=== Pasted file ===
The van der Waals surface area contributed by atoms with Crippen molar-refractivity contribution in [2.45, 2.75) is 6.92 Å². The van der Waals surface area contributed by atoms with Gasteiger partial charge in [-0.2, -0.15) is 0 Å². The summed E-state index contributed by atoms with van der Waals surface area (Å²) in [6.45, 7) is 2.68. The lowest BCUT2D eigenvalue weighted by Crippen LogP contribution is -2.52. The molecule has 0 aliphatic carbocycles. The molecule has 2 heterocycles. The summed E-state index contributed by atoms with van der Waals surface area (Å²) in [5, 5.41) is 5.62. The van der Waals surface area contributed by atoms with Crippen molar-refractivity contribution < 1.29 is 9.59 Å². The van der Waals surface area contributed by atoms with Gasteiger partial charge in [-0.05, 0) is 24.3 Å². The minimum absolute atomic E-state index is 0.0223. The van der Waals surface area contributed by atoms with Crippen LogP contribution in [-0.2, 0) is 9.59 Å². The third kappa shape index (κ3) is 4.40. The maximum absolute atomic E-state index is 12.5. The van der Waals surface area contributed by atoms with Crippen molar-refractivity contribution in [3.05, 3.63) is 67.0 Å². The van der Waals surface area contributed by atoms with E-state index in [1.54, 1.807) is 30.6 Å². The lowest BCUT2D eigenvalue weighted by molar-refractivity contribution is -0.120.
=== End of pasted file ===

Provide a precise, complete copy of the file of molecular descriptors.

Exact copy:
The van der Waals surface area contributed by atoms with Crippen molar-refractivity contribution in [2.45, 2.75) is 6.92 Å². The van der Waals surface area contributed by atoms with Gasteiger partial charge in [-0.2, -0.15) is 0 Å². The summed E-state index contributed by atoms with van der Waals surface area (Å²) in [6.45, 7) is 2.68. The lowest BCUT2D eigenvalue weighted by Crippen LogP contribution is -2.52. The molecule has 0 aliphatic carbocycles. The molecule has 2 heterocycles. The summed E-state index contributed by atoms with van der Waals surface area (Å²) in [5, 5.41) is 5.62. The van der Waals surface area contributed by atoms with Crippen molar-refractivity contribution < 1.29 is 9.59 Å². The van der Waals surface area contributed by atoms with Gasteiger partial charge in [-0.05, 0) is 24.3 Å². The minimum absolute atomic E-state index is 0.0223. The van der Waals surface area contributed by atoms with Crippen LogP contribution in [-0.2, 0) is 9.59 Å². The third kappa shape index (κ3) is 4.40. The maximum absolute atomic E-state index is 12.5. The van der Waals surface area contributed by atoms with Crippen molar-refractivity contribution in [3.05, 3.63) is 67.0 Å². The van der Waals surface area contributed by atoms with E-state index in [1.54, 1.807) is 30.6 Å². The lowest BCUT2D eigenvalue weighted by molar-refractivity contribution is -0.120.